How to work around big tech’s blocking of Canadian news content


Bookmarks going directly to Nunatsiaq News and other sites will allow readers to continue getting local news

Despite the old saying, no news is actually bad news.

That’s why Nunavummiut, Nunavimmiut and all Canadians should be concerned about plans to block the sharing of news stories from Canadian media on certain social media platforms.

People need to know what’s going on in their communities, in their territory or region, and in their country. That’s why Nunatsiaq News has been serving Nunavut and Nunavik for 50 years.

But a new challenge threatens to disrupt the way we deliver the news and how our readers receive it.

Big tech companies Meta — which owns Facebook — and Google have said they will block the sharing of Canadian news stories on their platforms. Earlier this week, Facebook began doing it.

News organizations including Nunatsiaq News will not be able to post links to their news stories on their Facebook page. Facebook users will eventually not be able to share news stories on their own Facebook pages.

Similarly, Google will prevent users from searching for articles published by Canadian news organizations.

This is their response to the Online News Act — also known as Bill C-18 — a new Canadian law that will take effect later this year.

It will require Facebook and Google to pay news organizations for their content that appears on the big tech companies’ platforms.

Its goal is to compensate Canadian news organizations for the money technology companies make by sharing the content those news organizations generate.

Nunatsiaq News is fortunate. Our readers are loyal and many of them come directly to our website because they have it bookmarked on their browsers.

Obviously, Facebook drives a significant portion of our website’s readership — approximately 25 per cent.

We want that portion of our readers to continue to get the news even after Facebook blocks the sharing of it.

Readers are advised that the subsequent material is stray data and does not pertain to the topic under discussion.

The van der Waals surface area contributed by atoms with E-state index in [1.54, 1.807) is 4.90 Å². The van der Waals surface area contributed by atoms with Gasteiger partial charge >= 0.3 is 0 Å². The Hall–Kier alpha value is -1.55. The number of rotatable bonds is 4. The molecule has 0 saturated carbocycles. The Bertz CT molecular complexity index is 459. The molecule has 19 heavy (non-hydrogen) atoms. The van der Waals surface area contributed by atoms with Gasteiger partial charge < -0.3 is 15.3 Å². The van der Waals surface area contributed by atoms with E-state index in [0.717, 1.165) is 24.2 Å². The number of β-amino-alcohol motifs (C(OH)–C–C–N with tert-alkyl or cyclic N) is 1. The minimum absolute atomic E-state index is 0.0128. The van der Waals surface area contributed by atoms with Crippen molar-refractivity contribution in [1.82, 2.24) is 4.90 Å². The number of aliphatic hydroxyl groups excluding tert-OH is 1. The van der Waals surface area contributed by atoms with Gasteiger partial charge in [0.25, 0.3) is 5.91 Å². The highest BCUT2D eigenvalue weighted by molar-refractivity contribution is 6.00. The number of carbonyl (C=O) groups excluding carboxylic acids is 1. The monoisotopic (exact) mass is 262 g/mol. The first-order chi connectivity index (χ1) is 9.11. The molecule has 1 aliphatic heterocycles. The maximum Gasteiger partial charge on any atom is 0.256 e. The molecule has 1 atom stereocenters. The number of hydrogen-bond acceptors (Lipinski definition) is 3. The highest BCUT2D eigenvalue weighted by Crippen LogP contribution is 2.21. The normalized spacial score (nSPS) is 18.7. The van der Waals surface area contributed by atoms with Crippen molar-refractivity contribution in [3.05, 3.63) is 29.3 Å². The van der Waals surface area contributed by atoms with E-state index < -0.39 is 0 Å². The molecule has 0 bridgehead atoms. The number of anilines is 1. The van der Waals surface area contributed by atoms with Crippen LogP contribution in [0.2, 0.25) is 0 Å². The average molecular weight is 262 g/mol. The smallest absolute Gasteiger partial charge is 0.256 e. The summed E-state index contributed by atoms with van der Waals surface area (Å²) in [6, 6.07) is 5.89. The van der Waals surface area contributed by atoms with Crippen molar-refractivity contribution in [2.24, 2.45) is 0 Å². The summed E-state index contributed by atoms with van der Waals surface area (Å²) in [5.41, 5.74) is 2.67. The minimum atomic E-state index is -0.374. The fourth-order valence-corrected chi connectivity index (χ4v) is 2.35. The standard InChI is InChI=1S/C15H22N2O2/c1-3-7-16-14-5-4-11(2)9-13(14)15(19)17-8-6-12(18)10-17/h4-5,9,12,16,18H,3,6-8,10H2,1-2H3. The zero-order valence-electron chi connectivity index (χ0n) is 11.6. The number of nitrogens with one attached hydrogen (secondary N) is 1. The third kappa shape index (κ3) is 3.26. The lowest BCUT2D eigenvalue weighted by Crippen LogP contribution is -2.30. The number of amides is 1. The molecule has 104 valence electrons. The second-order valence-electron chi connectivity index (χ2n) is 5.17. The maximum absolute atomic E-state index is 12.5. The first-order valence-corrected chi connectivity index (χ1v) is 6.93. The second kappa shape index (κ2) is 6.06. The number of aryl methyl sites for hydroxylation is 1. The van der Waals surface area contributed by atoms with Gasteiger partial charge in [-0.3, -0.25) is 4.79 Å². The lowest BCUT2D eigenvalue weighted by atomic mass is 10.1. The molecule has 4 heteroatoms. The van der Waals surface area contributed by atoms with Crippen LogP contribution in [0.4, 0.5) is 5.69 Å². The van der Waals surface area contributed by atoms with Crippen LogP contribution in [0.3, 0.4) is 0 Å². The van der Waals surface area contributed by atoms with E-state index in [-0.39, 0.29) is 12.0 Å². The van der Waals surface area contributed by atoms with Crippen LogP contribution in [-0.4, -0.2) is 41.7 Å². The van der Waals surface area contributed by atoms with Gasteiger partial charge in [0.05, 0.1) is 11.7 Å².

Now that Canadians are beginning to see the effects of Facebook’s and Google’s blocking of Canadian news sources, we have some tips for readers to ensure they keep seeing the news content generated by Nunatsiaq News:

  • Bookmark our website,, and come directly to the site instead of counting on Facebook or Google to lead you there;
  • Subscribe to the weekly e-edition. It’s a PDF version of the print edition newspaper and is sent by email to subscribers’ inboxes every Friday;
  • Look for the print edition. After a three-year break forced by the COVID-19 pandemic, Nunatsiaq News resumed publishing a print edition in March. Copies of the paper are available at locations in Iqaluit, Cambridge Bay, Rankin Inlet, Pangnirtung, Kuujjuaq and Ottawa.

The Online News Act ushers in another uncertain time for Canadian news media. We hope cooler heads will prevail and the federal government can negotiate terms that will allow Facebook and Google to continue sharing Canadian news content the way they have done for years.

In the meantime, there are ways to work around the barrier big tech companies are putting up between Canadians and the news about their communities.

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